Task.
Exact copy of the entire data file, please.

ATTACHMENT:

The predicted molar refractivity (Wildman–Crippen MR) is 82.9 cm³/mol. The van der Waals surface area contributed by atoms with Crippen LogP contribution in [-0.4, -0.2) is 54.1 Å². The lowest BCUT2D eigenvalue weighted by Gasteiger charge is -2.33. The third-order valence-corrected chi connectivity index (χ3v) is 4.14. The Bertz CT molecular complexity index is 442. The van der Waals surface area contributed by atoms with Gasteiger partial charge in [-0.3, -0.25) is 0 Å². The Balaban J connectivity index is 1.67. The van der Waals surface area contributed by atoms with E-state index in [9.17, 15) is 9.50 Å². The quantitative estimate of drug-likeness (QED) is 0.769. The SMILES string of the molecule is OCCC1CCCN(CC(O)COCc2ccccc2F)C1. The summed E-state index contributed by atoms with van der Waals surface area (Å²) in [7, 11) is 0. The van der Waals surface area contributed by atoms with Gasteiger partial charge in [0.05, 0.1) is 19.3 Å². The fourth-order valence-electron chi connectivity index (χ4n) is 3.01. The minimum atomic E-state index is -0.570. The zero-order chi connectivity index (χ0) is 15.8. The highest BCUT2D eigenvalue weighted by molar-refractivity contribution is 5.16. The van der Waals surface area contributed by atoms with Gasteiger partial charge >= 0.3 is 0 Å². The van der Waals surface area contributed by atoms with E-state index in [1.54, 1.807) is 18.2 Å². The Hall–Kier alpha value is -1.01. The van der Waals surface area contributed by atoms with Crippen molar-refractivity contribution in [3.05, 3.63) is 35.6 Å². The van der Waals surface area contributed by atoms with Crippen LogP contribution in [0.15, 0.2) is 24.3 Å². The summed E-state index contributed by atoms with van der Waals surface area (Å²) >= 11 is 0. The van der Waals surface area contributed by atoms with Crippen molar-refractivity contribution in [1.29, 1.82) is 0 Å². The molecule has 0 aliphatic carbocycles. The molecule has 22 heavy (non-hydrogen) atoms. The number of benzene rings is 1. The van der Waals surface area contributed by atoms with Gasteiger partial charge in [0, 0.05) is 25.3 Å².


The predicted molar refractivity (Wildman–Crippen MR) is 82.9 cm³/mol. The van der Waals surface area contributed by atoms with Crippen LogP contribution in [-0.4, -0.2) is 54.1 Å². The lowest BCUT2D eigenvalue weighted by Gasteiger charge is -2.33. The third-order valence-corrected chi connectivity index (χ3v) is 4.14. The Bertz CT molecular complexity index is 442. The van der Waals surface area contributed by atoms with Gasteiger partial charge in [-0.3, -0.25) is 0 Å². The Balaban J connectivity index is 1.67. The van der Waals surface area contributed by atoms with E-state index in [9.17, 15) is 9.50 Å². The quantitative estimate of drug-likeness (QED) is 0.769. The SMILES string of the molecule is OCCC1CCCN(CC(O)COCc2ccccc2F)C1. The summed E-state index contributed by atoms with van der Waals surface area (Å²) in [7, 11) is 0. The van der Waals surface area contributed by atoms with Gasteiger partial charge in [0.05, 0.1) is 19.3 Å². The fourth-order valence-electron chi connectivity index (χ4n) is 3.01. The minimum atomic E-state index is -0.570. The zero-order chi connectivity index (χ0) is 15.8. The highest BCUT2D eigenvalue weighted by molar-refractivity contribution is 5.16. The van der Waals surface area contributed by atoms with Gasteiger partial charge >= 0.3 is 0 Å². The van der Waals surface area contributed by atoms with E-state index in [1.54, 1.807) is 18.2 Å². The Hall–Kier alpha value is -1.01. The van der Waals surface area contributed by atoms with Crippen molar-refractivity contribution in [3.05, 3.63) is 35.6 Å². The van der Waals surface area contributed by atoms with Crippen LogP contribution in [0.15, 0.2) is 24.3 Å². The summed E-state index contributed by atoms with van der Waals surface area (Å²) >= 11 is 0. The van der Waals surface area contributed by atoms with Crippen molar-refractivity contribution in [1.29, 1.82) is 0 Å². The molecule has 0 aliphatic carbocycles. The molecule has 22 heavy (non-hydrogen) atoms. The number of benzene rings is 1. The van der Waals surface area contributed by atoms with Gasteiger partial charge in [0, 0.05) is 25.3 Å².